You’re lying awake in bed. You just had a blow up with your partner and now the sound of their rest-filled breathing is pissing you off. After a series of miscommunications and mismatched needs you somehow ended up here, rattled and disorganized, rehearsing what you should have done instead. Maybe you’ll “accidentally” wake them up with an elbow to the ribs …
Just take a deep breath and relax. Scratch that, them’s fightin’ words. So hold your breath. Clench your teeth. Lean forward and ball up your fists. Squint. Hold it. Hoooold it … there, now you can breathe.
Let’s call a do-over and see where things went wrong. Instead of practicing your take-down method the next time they open their eyes, here are seven ways to navigate towards less conflict and more cuddling in your relationship.
Communicate sooner rather than later
You’re frustrated. Your partner is giving less attention to you and more to their phone. You offer a little touch but it mostly goes unnoticed. Your unmets needs and insecurities are becoming a cocktail of resentment. You’re communicating mostly non-verbally; seething until you randomly explode because you kept letting things go. It’s not a great long-term strategy for keeping the peace. If you’re feeling overextended or undervalued, calmly let your partner know. Don’t wait for them to keep failing while you silently build a case against them.
Check your stories
Humans are storytelling creatures. We like to make up stories about each other where we’re the center of every interaction, then unilaterally act as if our fantasies are true. You’re wondering if your partner is taking you for granted. You have been wearing sweats a lot and sending more grocery lists than sexts. Do they think I'm boring?! These heavy stories make us doubt ourselves and our relationships. Instead, check what’s true: “Hey bae, I’d love some screen-free time so we can connect.” You never know—their response might just be, “I’d love that, let’s plan a date.” (Awww.)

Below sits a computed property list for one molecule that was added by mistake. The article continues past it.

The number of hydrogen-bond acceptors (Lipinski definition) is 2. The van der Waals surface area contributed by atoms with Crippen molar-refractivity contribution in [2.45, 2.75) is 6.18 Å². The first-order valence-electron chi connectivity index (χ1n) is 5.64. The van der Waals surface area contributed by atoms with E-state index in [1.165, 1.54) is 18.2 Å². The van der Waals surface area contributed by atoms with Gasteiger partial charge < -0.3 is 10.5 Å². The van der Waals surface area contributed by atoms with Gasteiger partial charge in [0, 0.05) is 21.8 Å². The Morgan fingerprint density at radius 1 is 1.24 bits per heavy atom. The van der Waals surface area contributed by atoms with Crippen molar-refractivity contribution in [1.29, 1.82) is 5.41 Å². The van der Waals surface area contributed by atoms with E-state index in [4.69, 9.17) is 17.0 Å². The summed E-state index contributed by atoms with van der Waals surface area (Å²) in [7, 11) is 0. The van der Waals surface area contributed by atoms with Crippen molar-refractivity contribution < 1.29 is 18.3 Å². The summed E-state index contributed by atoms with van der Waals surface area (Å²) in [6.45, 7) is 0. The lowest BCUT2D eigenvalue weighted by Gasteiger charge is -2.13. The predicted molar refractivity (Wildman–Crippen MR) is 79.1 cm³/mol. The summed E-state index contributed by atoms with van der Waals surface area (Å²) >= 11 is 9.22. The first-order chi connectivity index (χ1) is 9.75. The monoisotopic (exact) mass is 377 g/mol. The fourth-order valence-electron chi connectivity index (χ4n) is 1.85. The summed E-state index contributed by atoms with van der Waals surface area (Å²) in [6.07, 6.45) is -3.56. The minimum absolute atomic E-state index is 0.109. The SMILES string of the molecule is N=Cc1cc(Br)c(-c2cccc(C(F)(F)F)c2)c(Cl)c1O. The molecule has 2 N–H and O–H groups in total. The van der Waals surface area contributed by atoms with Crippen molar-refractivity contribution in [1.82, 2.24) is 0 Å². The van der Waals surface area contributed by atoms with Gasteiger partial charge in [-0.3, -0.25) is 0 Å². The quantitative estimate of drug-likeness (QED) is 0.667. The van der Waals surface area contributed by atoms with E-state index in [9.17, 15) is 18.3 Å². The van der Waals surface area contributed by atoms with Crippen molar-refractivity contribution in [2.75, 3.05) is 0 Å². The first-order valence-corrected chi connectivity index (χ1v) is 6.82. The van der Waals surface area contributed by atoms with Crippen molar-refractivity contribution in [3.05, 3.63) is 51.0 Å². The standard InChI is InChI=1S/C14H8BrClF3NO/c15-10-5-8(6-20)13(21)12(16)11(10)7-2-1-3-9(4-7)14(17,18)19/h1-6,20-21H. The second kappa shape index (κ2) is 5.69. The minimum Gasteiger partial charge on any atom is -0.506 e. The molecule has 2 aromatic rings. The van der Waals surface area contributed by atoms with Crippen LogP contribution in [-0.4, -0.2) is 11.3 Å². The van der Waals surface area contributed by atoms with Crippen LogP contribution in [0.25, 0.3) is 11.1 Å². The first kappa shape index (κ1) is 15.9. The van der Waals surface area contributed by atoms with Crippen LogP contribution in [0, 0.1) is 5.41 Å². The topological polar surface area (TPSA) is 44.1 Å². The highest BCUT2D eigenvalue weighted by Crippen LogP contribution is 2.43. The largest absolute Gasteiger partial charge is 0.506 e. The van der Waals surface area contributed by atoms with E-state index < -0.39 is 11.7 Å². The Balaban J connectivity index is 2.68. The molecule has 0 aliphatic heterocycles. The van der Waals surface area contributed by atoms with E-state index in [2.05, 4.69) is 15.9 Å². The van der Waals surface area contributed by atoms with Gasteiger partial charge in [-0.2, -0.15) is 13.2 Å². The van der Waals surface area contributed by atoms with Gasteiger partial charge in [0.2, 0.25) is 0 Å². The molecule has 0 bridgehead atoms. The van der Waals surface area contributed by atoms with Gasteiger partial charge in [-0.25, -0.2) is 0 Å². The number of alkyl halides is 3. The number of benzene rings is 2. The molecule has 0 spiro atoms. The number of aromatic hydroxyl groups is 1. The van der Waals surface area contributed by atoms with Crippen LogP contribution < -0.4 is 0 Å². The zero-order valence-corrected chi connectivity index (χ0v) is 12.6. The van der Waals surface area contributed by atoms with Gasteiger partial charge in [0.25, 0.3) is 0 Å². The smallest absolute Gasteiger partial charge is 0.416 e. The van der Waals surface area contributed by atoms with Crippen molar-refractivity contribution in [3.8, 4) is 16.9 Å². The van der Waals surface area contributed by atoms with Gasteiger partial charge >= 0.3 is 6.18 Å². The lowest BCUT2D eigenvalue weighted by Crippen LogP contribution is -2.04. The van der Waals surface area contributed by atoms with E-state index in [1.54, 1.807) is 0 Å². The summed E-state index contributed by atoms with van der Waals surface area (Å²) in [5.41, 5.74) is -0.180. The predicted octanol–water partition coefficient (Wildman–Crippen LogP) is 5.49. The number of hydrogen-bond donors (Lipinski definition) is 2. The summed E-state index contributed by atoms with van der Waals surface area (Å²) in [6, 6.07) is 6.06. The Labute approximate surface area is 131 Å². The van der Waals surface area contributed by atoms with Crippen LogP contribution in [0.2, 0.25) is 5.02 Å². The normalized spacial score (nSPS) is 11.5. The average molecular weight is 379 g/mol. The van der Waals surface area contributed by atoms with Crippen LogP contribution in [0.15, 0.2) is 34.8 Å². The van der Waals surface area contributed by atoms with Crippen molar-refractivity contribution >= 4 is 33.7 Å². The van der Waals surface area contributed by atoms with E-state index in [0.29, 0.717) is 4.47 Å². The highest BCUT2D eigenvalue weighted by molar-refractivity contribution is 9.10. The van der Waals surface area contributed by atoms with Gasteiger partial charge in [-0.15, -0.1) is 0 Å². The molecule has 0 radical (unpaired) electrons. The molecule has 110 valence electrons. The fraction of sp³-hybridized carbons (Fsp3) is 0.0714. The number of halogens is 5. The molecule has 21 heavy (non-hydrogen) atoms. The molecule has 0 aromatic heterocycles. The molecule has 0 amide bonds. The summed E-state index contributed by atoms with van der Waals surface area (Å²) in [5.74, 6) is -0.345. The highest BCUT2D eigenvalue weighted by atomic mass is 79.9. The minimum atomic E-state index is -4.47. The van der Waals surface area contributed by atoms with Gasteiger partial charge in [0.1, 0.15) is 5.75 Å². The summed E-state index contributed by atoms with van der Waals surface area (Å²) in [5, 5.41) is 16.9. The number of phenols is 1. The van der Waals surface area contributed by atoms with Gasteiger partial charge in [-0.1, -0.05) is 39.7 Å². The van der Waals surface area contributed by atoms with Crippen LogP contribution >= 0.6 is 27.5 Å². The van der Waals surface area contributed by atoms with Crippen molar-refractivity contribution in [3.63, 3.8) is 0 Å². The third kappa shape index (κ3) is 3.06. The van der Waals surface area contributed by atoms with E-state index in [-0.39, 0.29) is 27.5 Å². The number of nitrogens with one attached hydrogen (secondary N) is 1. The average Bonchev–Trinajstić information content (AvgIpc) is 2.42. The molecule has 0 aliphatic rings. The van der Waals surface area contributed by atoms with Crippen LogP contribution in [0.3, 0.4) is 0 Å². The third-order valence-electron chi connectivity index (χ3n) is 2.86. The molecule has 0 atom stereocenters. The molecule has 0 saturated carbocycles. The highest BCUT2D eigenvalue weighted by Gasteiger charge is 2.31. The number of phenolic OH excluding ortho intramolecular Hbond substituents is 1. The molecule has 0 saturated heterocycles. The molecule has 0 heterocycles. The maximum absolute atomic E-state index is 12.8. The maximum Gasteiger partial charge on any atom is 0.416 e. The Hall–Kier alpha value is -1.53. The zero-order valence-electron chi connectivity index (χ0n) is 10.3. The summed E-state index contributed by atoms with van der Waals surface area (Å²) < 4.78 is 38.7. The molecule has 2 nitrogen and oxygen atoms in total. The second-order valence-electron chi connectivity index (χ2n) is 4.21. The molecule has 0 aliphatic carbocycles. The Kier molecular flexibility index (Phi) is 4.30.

Ask for what you want
Have you already given up before trying because you know what’s going to happen? Ugh, why bother? Have you been withholding affection in the hopes your partner will notice the dry spell and get thirsty? You’re not going to be the first one to make a move, because you’re not going to beg for love. Except now you’re getting even less of what you want. Stop building up so much resentment and resignation. Start fighting to win instead of fighting not to lose.
Your partner is doing the dishes and you burst out, “You always ignore me!” They’re confused by the drive-by and hit back with, “Am I supposed to be a mind reader? You never tell me what’s up and now you’re yelling at me for no reason!”
Uh oh. Now you’re in a fight.
You’re feeling confusion and guilt on top of irritation—fire on gasoline. You complained while they were doing something nice and now both of you are mad when what you really want is connection. Once triggered, we emotionally flood and feel an urgency to solve the problem. We move fast hoping to solve the problem quickly, but rushing is a shortcut to never feeling seen, heard or understood. We talk faster and louder, trying to defend ourselves and prove our point. Our culture loves over-processing. We have a fetish with being good communicators and forget that sometimes, less is more. Forcing your partner to keep talking in order to fix your agitation leaves everyone exhausted and disconnected. Instead, self-regulate: Go for a walk, drink a mug of hot tea, scream into a pillow, whatever you need to stop taking it out on your partner. Trust that there is plenty of time to figure it all out.